Correct

It is incredibly dangerous to signal in a particular direction and then to turn in the opposite direction. Once road users have read your signal they will interpret what they have seen and act on it. If you have put on an incorrect signal by mistake make sure you take extra care when following through your turn to avoid causing an accident.

Timing

Likewise the timing of your signal can confuse road users. If you signal too early there may be another junction before yours, road users may pull out in front of you also as they will believe you are turning earlier than you actually intend to. Similarly signalling too late gives other road users little warning of your intentions and may interpret a ´no signal´ as your intention to go straight ahead when in actual fact you wish to turn.

The table below may help to remind you of the function of the directional indicators, how to use it, where it is located and what commands your instructor may use whilst you are operating it:

Function How to use? Location Instructor Commands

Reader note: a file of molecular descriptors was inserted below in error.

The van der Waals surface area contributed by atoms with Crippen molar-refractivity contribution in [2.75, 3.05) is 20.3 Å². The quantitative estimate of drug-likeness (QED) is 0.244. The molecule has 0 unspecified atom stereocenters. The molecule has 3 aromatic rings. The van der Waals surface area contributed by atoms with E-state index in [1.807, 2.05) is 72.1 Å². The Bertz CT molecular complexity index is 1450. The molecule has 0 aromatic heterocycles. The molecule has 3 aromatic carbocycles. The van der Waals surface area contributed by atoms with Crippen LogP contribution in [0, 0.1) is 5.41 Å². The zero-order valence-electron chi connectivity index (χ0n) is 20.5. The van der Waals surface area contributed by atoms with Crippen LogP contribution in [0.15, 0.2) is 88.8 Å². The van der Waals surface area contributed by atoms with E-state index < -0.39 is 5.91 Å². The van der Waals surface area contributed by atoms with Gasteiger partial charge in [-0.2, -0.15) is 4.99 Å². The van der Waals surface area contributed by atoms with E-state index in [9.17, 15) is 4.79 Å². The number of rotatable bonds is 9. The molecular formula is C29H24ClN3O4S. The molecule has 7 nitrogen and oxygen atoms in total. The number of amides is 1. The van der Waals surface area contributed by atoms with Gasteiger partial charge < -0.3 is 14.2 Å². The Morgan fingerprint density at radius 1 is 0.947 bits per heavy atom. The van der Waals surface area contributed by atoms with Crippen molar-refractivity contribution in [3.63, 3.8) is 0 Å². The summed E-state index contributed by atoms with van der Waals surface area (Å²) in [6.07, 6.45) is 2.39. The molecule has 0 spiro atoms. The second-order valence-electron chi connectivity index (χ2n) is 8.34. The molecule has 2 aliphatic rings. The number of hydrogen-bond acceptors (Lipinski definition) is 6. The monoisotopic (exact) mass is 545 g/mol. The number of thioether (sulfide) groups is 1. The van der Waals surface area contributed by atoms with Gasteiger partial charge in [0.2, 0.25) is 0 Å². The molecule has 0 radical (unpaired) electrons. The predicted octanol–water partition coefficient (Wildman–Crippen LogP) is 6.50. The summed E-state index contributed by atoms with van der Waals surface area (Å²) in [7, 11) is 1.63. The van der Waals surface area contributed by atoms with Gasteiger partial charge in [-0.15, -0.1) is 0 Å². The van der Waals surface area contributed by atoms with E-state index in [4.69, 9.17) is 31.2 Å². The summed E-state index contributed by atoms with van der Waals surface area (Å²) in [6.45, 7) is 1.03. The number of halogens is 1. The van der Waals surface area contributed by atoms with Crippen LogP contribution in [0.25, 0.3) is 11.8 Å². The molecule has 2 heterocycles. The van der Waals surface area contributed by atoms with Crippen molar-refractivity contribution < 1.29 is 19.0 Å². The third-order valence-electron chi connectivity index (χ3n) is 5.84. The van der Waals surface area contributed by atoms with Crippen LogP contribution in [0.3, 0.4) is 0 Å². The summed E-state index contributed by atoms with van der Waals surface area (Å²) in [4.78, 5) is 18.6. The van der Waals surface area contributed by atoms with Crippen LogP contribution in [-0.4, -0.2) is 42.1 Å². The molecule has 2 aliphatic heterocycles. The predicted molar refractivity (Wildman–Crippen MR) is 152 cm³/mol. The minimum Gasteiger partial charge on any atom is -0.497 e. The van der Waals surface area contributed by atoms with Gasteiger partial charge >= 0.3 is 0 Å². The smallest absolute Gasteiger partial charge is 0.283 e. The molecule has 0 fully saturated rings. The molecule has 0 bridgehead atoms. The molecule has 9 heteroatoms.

To let other road users know our intentions Push the indicator stalk up or down depending on the direction On the steering wheel column Left Signal
Right Signal

Lights

The lights help us to see better in the dark but equally they help other road users to see us in poor visibility conditions.

Side lights

The side lights are the dimmest out of the three light settings and are ideal for when you are parked up maybe waiting for someone in dusk or poor light conditions.

Dipped headlights

dipped

The dipped headlights should be used when driving in the dark or poor light conditions. These are much brighter than the side lights and so other road users will be able to see you more clearly.

Main beam

mainbeam